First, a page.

This leads me to my top two reasons for doing your own bike repairs. You save time and money. It’s that simple. In the long run, you will save a lot of time and a lot of money when you learn to do the work yourself. Some of you may be thinking that you can’t do it, that it’s too complicated, you’re not mechanically inclined. Come on, just look at your bike. It’s two wheels with a crank, chain and some sprockets. Sure you need a couple of special tools, but once you buy them you are done. Many of the tune-ups can be accomplished with some basic tools such as plyers, screwdriver, rags, degreaser and some lubricant. Start off with the basics, cleaning your chain and cassettes then move on to adjusting your brakes and derailleurs.
To perform even more, there are many books on bike maintenance as well as videos on-0line to learn how to do it. Fire up your favorite web browser and run an Amazon search on “bicycle maintenance” and you will find a huge selection of books to choose from. The Park Tool Company has an excellent on-line Repair Help and Education section on bike maintenance that is free. The site is nice because not only does it show how to fix the problem, but what tools are needed to do the job. Of course the tools mentioned are Park Tools, but hey, many bike shops carry the tools. Let’s not forget to mention your biking buddy that can also lend a hand and show you. Once you learn to do the basics, you can avoid having to take your bike in for the tune up. Imagine spending an hour or two tuning up your bike and then getting out on the road the same day. The big plus, you don’t have to haul your bike to the bike store and wait a week for them to finally get to it. Then find time to go pick it up when they are done. How sweet is that!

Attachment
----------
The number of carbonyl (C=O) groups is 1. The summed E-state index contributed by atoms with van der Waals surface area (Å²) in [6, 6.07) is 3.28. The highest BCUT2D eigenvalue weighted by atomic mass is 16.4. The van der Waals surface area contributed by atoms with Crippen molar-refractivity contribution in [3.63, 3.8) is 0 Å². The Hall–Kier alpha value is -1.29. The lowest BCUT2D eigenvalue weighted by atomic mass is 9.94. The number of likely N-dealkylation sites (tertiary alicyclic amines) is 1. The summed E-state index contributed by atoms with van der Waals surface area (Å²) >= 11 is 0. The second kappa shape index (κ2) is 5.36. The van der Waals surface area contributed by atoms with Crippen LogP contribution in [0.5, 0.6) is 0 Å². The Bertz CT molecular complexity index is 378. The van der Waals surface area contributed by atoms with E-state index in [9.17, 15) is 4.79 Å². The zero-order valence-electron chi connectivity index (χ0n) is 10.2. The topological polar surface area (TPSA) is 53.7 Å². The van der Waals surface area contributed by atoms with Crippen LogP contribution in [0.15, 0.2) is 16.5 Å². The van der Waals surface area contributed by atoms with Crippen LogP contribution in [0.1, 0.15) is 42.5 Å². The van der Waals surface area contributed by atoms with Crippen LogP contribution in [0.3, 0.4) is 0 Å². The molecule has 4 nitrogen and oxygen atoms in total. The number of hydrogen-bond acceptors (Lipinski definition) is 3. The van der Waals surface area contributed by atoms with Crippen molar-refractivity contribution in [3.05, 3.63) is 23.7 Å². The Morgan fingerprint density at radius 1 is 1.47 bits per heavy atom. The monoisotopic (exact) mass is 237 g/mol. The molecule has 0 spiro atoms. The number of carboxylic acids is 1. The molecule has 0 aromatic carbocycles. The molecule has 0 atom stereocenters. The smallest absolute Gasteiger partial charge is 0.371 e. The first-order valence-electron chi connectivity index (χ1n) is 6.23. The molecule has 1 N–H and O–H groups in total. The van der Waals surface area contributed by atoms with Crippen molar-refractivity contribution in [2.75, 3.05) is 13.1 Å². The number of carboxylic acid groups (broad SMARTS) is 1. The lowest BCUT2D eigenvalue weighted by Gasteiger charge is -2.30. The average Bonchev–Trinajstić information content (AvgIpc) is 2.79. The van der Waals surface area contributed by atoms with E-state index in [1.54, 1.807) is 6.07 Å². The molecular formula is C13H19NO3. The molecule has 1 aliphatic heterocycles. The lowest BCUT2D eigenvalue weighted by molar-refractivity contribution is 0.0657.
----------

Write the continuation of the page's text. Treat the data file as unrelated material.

The other reason to do your own bike repairs is the money you save. Now who doesn’t like to save some money. Many stores offer to install an item you purchased from them for free. That’s great, if you have your bike with you, but who drives around with their bike with them? I live in the next town and I don’t want to drive back and forth to get it. So, that’s not much of a deal for me. I can install them myself, how hard is it to turn a bolt? Discuss this option, at the store, with one of the sales people to see what it is you need and ask questions on installation. At that point you can make the decision to do the work yourself or bring in your bike. At the very least try! The only way you will learn is if you try to do the work yourself.
So there you have it, time and money are my top two reasons for doing as much as possible your own bike repairs. I hate wasting time on waiting and on top of that, paying someone to waste my time. Give me a book, video and some tools and I’ll just do it myself.